Quick wins and reading some books
As I was working as a QA Analyst, we put together a plan to start me on small tasks to get me started. I started to be part of customer interviews, assessing feedback from internal and external stakeholders, carrying out usability testing, doing weekly workshops to align the sales team, writing release notes just to name a few.
This helped me to widen my current role and engage better with product people, and asking the right questions at the right time.
I started with some books to also get some perspective and learnings
- Crossing the Chasm — Geoffrey Moore
- The Mom Test — Rob Fitzpatrick
- The Lean Startup — Eric Ries
- Zero to One — Peter Thiel
So start small and aim for some quick wins, which get you comfortable with the new tasks. Usually, your manager or product people would see how much time and effort you’re putting in to help create Value around the problem they are trying to solve.
There is so much information out there on how to become a product manager. Books, articles, blogs, courses, etc. Do not be overwhelmed. Start with some recommendations from your product manager at the company you are part of.
Don’t be afraid
Now you have started. You are doing some tasks and reading a couple of books, articles on product management. Now to start moving ahead, I was recommending people breaking in product management, to look outside of their company, in their network, friend circle, for communities, product people to engage with.
Product talks are always good and nourishing. These talks provide a platform for starters like us to learn from product leaders who share anecdotes, learnings, wisdom from their years of experiences.
As I was living in Toronto, Canada I had the chance to join the Product Tank Toronto. Coincidently the product manager at the startup I was working at, was the Co-organizer of the community and invited me to the event, to get to the part of the talk and meet product people from the Toronto region which definitely helped to create a good network in my local ecosystem.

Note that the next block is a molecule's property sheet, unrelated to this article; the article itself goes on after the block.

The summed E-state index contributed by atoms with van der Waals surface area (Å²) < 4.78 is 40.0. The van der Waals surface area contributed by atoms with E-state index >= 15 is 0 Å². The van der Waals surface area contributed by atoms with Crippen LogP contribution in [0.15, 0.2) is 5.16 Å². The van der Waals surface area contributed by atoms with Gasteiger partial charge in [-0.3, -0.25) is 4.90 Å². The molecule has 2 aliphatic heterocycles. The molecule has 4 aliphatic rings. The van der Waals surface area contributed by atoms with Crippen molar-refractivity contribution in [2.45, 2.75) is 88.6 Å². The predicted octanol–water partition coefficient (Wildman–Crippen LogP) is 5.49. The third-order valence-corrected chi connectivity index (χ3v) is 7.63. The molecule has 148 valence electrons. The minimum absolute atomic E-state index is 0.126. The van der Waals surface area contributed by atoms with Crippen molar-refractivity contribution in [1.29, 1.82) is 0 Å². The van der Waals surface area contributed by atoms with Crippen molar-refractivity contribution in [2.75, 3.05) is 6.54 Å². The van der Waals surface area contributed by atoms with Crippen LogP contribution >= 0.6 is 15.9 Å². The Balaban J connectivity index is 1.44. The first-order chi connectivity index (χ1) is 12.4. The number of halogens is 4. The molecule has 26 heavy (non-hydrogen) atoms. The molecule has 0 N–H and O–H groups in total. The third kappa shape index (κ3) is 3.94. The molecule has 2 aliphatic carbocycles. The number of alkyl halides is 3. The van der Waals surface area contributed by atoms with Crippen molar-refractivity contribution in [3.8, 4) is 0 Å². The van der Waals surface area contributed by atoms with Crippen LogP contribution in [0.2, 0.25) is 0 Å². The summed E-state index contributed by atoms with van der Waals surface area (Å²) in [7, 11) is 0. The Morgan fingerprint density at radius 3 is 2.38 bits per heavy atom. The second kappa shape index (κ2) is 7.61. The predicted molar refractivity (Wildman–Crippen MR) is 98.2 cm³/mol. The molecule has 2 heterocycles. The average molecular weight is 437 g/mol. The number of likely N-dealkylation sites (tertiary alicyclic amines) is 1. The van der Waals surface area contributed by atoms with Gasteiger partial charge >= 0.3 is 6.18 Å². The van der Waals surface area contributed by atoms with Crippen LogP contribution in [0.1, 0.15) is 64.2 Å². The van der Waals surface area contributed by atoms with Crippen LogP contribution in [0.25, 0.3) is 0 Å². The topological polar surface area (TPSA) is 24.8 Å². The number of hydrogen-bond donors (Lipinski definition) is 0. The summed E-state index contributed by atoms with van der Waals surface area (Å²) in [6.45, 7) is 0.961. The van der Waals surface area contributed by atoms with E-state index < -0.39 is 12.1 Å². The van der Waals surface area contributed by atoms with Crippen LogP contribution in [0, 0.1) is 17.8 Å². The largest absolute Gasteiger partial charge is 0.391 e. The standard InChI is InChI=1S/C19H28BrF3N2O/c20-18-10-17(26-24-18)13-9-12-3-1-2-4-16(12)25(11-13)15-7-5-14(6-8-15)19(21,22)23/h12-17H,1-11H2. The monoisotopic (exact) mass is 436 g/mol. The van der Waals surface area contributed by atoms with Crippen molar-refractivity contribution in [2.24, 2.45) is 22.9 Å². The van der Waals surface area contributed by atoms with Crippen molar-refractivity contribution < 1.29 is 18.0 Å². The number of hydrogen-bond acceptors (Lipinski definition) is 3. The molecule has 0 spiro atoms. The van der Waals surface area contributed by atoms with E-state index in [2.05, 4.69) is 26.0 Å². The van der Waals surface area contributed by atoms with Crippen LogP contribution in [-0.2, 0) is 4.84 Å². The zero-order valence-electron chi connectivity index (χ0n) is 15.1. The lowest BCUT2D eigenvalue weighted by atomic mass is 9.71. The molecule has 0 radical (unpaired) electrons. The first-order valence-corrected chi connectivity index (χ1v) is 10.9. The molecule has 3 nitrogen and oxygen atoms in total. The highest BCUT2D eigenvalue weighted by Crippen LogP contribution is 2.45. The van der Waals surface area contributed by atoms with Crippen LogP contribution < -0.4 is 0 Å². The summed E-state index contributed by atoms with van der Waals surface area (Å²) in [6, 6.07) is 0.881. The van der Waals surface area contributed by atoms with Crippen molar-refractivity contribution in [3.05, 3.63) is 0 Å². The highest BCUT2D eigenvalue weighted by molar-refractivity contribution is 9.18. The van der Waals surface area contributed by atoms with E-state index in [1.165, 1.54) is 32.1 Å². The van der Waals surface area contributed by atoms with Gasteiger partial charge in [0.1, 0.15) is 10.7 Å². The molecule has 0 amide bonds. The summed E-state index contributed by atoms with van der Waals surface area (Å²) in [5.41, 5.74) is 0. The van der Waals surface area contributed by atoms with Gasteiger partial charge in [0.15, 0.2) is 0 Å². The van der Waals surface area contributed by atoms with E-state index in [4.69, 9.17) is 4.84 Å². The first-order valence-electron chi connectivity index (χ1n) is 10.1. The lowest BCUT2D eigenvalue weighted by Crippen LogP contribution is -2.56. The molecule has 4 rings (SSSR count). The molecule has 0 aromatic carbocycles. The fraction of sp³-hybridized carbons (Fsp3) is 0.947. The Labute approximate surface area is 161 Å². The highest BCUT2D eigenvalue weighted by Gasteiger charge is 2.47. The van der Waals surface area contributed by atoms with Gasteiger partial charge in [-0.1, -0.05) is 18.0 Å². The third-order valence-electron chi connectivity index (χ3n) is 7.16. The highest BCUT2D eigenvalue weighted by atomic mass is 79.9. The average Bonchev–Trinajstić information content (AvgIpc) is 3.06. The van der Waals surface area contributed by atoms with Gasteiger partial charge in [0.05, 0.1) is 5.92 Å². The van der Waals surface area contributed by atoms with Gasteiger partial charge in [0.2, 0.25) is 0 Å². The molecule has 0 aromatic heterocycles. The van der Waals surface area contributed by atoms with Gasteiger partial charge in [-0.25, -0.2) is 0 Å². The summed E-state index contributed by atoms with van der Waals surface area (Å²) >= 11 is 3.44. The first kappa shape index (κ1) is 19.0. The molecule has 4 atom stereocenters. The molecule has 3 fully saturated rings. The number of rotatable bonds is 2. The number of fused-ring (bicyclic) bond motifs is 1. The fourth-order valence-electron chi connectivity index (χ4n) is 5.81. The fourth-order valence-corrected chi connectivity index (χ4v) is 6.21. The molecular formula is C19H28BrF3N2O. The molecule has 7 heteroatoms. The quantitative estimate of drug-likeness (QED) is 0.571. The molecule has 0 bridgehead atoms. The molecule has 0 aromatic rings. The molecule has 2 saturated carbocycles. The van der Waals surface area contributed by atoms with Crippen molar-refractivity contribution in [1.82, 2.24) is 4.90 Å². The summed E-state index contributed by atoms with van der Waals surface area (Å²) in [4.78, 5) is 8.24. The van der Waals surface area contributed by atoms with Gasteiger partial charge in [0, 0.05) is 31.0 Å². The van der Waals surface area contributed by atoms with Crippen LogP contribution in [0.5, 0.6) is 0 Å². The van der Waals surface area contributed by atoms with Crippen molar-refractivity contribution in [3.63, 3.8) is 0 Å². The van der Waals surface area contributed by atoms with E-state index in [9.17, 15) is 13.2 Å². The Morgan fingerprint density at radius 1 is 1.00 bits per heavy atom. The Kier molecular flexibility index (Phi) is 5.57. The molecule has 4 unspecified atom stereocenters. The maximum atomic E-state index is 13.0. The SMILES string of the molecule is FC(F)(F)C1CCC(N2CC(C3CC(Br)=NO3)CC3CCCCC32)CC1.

So don’t be afraid!!
Go out there and use the resources. I always tell aspiring PMs to be shameless, ask questions, reach out to people to ask questions, join a community, try building a relationship with the community people.
This was pretty much the first 6 months that set me for the journey to come. There is no perfect way to put it or plan on how you become a product manager. What I realized in starting is to use all the resources around me including people, books, my current role, community, friends to move in a direction that I know, will generate value for myself and help me get started on my path to becoming a product manager.
I hope this 1 part lays out the groundwork for you. Again, I am writing this from my own experience, and you can do even better, by optimizing the things I explained and moving forward in your own journey.
But now that you are here and you have started on your path to becoming an awesome PM, let me tell you, this journey will be exciting. It will require effort and hard work, which will pay off in the long run. You will learn along the way what things work for you and whatnot, but that’s the beauty of it, you get to experiment and these learnings will help you grow.
In part 2 of this series, I will be going through some key things I did, to create value for myself that caught the eye of product people in my company, community, recruiters and propelled me to take the next step in my journey. Till then, take care and happy learning! :)